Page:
If you were searching for employment and you saw an ad proposing that you audition for the job — much like you would if you were a contestant on Top Chef, Project Runway, or ATL Idol — would you still apply? What if the firm was offering $20 per hour for each assignment completed during the audition process?

Those are the questions that we’ve been tasked with today by many of our loyal readers who emailed us about a Craigslist job out in California. This is what the legal job market has come to….

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Just because you may be a highly successful, incredibly busy attorney doesn’t mean you can’t pursue badass hobbies on the side. Sketch comedy, climbing mountains — sorry, golf doesn’t count — or martial arts fighting.

We interviewed the name partner at a major East Coast plaintiffs’ firm about his devoted jiu jitsu training, his background as a young boxer, and his successful fight competition last month.

Before we jump in the ring, and learn more about the attorney and his fun, unusual hobby, take a quick bow…

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Not so fast, Canellas…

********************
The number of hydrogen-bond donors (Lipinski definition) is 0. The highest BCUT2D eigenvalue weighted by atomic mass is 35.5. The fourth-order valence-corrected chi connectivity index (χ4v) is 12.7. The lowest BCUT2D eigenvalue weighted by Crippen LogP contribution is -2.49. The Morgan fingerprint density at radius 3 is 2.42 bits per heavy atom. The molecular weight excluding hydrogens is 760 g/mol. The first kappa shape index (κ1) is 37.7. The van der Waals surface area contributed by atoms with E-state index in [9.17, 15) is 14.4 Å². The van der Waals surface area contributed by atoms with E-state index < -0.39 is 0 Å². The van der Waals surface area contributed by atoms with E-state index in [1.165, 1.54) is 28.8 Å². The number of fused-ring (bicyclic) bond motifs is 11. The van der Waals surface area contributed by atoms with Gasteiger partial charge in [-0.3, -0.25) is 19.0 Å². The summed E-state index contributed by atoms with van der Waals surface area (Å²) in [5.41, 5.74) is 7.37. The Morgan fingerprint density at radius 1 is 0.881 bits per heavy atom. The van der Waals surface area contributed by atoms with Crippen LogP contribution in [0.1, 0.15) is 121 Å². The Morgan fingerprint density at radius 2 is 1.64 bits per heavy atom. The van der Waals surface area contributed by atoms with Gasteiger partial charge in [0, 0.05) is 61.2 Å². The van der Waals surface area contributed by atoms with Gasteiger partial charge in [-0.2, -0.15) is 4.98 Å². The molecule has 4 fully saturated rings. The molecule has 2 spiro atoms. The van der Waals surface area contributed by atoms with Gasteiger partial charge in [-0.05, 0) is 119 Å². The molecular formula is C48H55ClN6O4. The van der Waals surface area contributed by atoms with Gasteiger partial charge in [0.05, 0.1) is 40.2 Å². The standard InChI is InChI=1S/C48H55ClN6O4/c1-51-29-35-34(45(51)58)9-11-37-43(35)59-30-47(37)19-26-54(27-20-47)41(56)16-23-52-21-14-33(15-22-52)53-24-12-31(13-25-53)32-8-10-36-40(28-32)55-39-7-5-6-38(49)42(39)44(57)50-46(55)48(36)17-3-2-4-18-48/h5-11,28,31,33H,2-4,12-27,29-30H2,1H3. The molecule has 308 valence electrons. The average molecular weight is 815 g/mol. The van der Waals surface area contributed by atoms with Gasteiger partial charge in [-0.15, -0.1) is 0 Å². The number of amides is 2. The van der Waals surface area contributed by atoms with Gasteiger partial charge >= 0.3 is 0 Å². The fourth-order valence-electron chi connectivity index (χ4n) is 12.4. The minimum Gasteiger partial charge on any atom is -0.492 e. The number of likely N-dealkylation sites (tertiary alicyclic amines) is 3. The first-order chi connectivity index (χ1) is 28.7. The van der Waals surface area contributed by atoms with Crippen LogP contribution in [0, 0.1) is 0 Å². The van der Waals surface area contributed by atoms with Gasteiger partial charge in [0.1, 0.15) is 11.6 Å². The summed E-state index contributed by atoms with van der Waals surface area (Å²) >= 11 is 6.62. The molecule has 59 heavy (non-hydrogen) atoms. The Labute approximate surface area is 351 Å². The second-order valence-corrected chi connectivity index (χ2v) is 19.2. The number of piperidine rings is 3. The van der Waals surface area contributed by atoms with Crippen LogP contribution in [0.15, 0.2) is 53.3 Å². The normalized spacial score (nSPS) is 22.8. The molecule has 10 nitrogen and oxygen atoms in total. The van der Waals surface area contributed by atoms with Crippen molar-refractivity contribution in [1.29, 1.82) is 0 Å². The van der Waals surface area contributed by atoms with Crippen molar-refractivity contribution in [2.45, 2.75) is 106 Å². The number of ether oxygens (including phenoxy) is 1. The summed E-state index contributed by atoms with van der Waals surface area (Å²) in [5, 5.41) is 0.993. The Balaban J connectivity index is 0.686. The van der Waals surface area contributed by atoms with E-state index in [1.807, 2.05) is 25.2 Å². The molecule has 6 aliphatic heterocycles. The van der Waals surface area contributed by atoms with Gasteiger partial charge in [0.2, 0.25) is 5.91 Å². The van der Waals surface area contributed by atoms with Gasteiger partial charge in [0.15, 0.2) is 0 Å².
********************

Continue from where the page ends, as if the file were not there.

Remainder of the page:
* Yeah, about that huge bonus we were going to pay our ex-finance director — we realized how silly that was, so we’re not going to do that. Aww, don’t worry, Dewey & LeBoeuf, you’ll have plenty of other chances to look absurd. [Am Law Daily]

* Not only is Samsung suing Apple for patent infringement, but the company is also trying to get a do over by getting Judge Lucy Koh to throw out the original billion-dollar verdict over jury foreman Velvin Hogan’s alleged misconduct. [Bloomberg]

* “Small deals are easier to swallow, easier to integrate.” Regional firms like Carlton Fields and Adams and Reese are gobbling up smaller firms in what seems to be the latest trend in law firm merger mania activity. [Thomson Reuters News & Insight]

* Douglas Arntsen, the former Crowell & Moring associate who had to be extradited from Hong Kong after embezzling $10.7M from clients, pleaded guilty in exchange for a lesser sentence. [New York Law Journal]

* It’s tough to come up with appropriate whistleblower jokes given the background here. We’ll play it straight: Mike McQueary filed a defamation suit against Penn State, and he’s seeking $4M in damages. [ABC News]

* Jose Godinez-Samperio, an undocumented immigrant, is fighting for the ability to practice law in Florida, but the members of the state Supreme Court are literally trying to make it into a “federal case.” [Washington Post]